DfE threatened with judicial review over children’s social care ‘myth-busting’ document

Article 39 demands 'misleading' publication about local authority duties towards vulnerable children be withdrawn

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A charity has threatened the Department for Education with legal action if it does not withdraw a ‘misleading’ document about how local authority duties towards vulnerable children can accommodate new working practices.

Article 39, which was among the signatories of an open letter last September challenging the ‘myth-busting’ guide, wrote to the secretary of state for education Damian Hinds this week warning of its intent to seek a judicial review.

In the wake of last September’s letter, children’s minister Nadhim Zahawi defended the document, which is published on the DfE’s Children’s Social Care Innovation Programme website. He said it aimed to “help practitioners provide targeted support for children and families”, and “does not seek to change anything in the current statutory framework for children’s social care”.

But campaigners, who have sought advice from legal experts, argue that it contains numerous errors and misrepresentations of the statutory children’s social care framework.

Oliver Studdert, a partner in public law at the Simpson Millar solicitors’ firm who is representing Article 39, said: “By seeking to redefine a number of statutory safeguards as ‘myths’, the DfE’s ‘myth busting document’ removes essential protection for many vulnerable children and young people in care and leaving care.”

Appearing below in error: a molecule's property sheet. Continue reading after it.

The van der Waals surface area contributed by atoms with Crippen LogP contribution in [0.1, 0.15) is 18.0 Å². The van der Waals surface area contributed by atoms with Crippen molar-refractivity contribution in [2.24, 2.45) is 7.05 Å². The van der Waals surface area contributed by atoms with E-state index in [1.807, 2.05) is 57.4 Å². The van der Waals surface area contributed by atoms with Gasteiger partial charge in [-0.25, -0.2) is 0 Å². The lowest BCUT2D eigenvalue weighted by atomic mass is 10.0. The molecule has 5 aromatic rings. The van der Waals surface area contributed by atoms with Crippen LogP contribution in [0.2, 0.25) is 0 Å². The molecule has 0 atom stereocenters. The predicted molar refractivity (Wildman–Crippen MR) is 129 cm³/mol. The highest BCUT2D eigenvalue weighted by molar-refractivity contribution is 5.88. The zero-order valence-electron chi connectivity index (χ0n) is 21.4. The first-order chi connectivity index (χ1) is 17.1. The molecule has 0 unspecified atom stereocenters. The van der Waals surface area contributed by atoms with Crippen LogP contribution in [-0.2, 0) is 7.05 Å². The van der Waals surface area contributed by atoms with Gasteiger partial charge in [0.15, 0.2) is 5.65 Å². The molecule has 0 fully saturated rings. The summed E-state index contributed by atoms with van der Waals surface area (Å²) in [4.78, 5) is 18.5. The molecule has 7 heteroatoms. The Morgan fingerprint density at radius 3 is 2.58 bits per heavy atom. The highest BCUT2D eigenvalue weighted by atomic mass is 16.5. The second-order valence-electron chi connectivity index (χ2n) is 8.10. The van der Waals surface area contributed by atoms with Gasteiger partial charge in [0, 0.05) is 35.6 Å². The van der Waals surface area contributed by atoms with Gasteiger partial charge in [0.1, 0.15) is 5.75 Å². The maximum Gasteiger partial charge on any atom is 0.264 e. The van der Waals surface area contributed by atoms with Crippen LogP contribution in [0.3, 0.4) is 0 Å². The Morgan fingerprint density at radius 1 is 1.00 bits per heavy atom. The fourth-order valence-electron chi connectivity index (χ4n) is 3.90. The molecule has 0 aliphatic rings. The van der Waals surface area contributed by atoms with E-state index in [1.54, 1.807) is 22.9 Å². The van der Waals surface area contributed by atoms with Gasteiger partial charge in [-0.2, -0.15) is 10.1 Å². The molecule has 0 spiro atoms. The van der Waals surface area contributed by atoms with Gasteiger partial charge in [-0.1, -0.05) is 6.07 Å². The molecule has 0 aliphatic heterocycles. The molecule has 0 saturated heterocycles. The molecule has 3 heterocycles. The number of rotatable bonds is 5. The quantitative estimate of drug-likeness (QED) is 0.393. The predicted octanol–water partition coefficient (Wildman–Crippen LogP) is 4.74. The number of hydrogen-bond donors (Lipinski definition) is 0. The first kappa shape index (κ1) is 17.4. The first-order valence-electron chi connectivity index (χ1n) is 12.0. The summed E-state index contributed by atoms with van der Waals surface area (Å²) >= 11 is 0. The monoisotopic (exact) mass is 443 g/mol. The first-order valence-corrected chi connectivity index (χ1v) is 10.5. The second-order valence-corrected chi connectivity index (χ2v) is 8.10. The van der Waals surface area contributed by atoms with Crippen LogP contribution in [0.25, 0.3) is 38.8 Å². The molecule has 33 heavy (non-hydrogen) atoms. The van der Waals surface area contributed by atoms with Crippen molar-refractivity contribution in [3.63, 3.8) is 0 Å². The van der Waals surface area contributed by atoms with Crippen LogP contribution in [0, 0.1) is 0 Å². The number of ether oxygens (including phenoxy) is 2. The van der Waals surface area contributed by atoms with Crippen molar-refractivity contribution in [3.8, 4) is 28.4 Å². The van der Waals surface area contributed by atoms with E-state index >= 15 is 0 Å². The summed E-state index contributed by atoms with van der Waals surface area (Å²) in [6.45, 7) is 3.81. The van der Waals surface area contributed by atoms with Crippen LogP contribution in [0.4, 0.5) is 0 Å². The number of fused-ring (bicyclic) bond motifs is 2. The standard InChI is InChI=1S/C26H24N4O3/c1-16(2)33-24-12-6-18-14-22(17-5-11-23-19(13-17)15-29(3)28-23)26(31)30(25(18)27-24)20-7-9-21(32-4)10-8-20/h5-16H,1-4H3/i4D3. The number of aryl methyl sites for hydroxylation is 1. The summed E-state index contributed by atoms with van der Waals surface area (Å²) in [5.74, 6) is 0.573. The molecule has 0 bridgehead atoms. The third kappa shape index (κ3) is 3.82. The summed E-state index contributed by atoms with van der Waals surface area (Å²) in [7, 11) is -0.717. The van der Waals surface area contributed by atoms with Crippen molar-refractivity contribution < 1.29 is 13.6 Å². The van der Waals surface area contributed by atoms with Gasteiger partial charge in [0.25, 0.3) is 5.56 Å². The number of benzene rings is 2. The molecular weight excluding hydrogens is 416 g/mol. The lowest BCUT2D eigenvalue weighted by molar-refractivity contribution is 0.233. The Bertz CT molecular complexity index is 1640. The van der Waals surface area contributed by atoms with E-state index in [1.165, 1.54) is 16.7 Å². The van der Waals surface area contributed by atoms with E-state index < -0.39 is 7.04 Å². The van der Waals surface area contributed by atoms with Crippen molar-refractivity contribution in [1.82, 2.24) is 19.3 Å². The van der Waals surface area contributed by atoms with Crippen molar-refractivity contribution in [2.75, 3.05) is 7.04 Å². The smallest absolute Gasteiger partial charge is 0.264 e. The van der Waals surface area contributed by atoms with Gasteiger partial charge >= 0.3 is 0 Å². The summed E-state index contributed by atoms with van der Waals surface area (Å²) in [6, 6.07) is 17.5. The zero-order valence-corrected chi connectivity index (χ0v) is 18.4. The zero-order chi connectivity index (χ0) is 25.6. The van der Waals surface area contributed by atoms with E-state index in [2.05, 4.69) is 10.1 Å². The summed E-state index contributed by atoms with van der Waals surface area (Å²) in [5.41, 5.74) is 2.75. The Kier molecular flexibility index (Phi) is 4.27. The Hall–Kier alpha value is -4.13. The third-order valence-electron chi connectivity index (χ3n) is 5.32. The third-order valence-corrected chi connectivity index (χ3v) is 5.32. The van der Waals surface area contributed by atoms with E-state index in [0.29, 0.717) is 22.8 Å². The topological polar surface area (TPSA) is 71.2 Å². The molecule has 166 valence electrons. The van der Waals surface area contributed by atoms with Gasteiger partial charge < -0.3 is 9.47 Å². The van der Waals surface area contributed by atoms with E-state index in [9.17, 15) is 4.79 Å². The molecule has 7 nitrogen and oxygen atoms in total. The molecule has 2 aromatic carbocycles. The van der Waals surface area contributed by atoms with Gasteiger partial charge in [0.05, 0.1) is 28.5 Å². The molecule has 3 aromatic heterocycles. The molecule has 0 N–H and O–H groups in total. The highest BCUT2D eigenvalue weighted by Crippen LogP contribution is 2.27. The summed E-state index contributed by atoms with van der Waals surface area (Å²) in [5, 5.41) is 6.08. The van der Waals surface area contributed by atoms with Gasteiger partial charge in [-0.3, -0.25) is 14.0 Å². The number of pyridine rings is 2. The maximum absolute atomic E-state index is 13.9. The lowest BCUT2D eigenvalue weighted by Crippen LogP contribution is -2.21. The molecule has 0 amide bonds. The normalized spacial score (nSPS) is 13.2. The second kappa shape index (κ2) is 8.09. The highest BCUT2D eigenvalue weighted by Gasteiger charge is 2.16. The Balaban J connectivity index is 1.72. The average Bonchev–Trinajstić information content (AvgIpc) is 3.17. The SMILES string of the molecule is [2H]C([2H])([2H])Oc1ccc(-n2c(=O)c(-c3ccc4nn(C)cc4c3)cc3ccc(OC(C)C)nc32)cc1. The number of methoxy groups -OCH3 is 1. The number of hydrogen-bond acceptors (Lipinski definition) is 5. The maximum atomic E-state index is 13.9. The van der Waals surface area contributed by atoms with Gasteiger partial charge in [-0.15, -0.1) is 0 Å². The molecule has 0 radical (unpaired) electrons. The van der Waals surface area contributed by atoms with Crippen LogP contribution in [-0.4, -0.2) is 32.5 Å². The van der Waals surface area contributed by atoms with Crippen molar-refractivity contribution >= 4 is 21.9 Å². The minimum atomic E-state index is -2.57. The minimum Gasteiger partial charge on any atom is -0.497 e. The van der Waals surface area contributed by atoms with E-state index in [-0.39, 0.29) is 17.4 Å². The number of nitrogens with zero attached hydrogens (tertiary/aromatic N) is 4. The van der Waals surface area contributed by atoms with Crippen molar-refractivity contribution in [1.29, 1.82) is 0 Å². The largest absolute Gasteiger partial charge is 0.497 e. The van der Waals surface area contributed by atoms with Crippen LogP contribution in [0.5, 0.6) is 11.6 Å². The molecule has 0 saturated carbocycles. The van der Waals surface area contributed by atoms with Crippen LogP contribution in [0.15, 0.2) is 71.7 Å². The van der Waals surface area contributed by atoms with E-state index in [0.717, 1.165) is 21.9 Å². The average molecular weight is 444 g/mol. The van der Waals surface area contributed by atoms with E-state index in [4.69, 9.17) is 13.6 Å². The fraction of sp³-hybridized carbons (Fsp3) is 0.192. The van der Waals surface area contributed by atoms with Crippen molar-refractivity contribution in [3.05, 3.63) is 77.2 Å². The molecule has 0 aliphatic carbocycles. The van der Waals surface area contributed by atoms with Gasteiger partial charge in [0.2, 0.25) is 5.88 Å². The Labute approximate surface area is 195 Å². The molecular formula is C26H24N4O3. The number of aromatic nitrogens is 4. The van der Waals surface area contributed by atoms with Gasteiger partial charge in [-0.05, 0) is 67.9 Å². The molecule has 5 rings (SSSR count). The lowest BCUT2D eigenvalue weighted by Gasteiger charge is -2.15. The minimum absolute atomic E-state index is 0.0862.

Ofsted conflict

One key sticking point in the row over the guide has been around whether children in long-term placements and their foster carers should each have their own social worker.

In February 2018, the government-commissioned independent review of foster care proposed that councils should have the discretion to assign a single social worker to reduce intrusion on foster families and make savings.

The myth-busting document acknowledged potential risks inherent in this but said the DfE would “explore creative approaches to practice delivery with a small number of local authorities to consider where and how this approach could work”.

But opponents say that having a single social worker would be an incorrect application of the statutory framework, citing how Children’s Act statutory guidance sets out distinct duties for the fostering and children’s social workers.

In a statement accompanying its warning of legal action, Article 39 said requests made under the Freedom of Information Act had revealed that Ofsted disagreed with the innovation programme’s stance – but that the DfE published anyway.

“The interpretation of all local authorities to date of the statutory guidance is to have two social workers – one supporting the child and the other the foster carers,” the regulator is quoted as saying. “[Reducing this to one would be] removing a significant safeguard for children in foster care.”

‘Not good enough’

A document published in November lists a host of other points on which Article 39 and its lawyers will argue that the DfE’s guide is inaccurate.

These include the minimum frequency of social workers’ visits to children in various situations, and the requirement to conduct independent return-home interviews for missing children.

Referencing Zahawi’s defence of the myth-busting guide, Carolyne Willow, Article 39’s director said: “It is not good enough for the minister to say there have been no changes to the law and statutory guidance while at the same time leaving in circulation a document which indicates otherwise.

“Council duties towards vulnerable children cannot exist and not exist at the same time,” she added.

A DfE spokesperson said: “We have received the pre-action letter and will be responding in due course.”

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